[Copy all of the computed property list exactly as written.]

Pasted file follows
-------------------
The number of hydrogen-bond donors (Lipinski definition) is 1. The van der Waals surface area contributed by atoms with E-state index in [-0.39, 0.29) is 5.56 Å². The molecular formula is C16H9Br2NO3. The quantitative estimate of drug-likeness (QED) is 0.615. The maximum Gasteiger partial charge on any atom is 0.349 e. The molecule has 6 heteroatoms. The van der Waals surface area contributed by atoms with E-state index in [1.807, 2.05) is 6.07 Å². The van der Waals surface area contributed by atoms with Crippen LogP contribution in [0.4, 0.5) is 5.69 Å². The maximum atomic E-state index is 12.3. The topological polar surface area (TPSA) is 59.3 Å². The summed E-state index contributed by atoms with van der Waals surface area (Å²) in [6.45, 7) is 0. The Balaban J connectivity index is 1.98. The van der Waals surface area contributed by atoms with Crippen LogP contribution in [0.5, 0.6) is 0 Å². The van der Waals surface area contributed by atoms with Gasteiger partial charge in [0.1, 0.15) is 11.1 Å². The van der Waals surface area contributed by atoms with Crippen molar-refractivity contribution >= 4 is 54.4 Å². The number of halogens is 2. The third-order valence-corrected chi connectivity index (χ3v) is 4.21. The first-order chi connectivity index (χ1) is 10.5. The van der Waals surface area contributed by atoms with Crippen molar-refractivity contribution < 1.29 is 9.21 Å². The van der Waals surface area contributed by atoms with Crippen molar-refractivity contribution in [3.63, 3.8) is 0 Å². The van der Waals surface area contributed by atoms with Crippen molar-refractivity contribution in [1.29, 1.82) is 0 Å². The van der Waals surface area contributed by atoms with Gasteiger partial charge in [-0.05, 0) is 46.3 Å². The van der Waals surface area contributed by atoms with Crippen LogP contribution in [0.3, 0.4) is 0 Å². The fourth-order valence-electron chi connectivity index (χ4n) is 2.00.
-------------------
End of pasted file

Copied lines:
The number of hydrogen-bond donors (Lipinski definition) is 1. The van der Waals surface area contributed by atoms with E-state index in [-0.39, 0.29) is 5.56 Å². The molecular formula is C16H9Br2NO3. The quantitative estimate of drug-likeness (QED) is 0.615. The maximum Gasteiger partial charge on any atom is 0.349 e. The molecule has 6 heteroatoms. The van der Waals surface area contributed by atoms with E-state index in [1.807, 2.05) is 6.07 Å². The van der Waals surface area contributed by atoms with Crippen LogP contribution in [0.4, 0.5) is 5.69 Å². The maximum atomic E-state index is 12.3. The topological polar surface area (TPSA) is 59.3 Å². The summed E-state index contributed by atoms with van der Waals surface area (Å²) in [6.45, 7) is 0. The Balaban J connectivity index is 1.98. The van der Waals surface area contributed by atoms with Crippen LogP contribution in [0.5, 0.6) is 0 Å². The van der Waals surface area contributed by atoms with Gasteiger partial charge in [0.1, 0.15) is 11.1 Å². The van der Waals surface area contributed by atoms with Crippen molar-refractivity contribution >= 4 is 54.4 Å². The number of halogens is 2. The third-order valence-corrected chi connectivity index (χ3v) is 4.21. The first-order chi connectivity index (χ1) is 10.5. The van der Waals surface area contributed by atoms with Crippen molar-refractivity contribution < 1.29 is 9.21 Å². The van der Waals surface area contributed by atoms with Crippen molar-refractivity contribution in [3.63, 3.8) is 0 Å². The van der Waals surface area contributed by atoms with Crippen molar-refractivity contribution in [1.29, 1.82) is 0 Å². The van der Waals surface area contributed by atoms with Gasteiger partial charge in [-0.05, 0) is 46.3 Å². The van der Waals surface area contributed by atoms with Crippen LogP contribution in [0.3, 0.4) is 0 Å². The fourth-order valence-electron chi connectivity index (χ4n) is 2.00.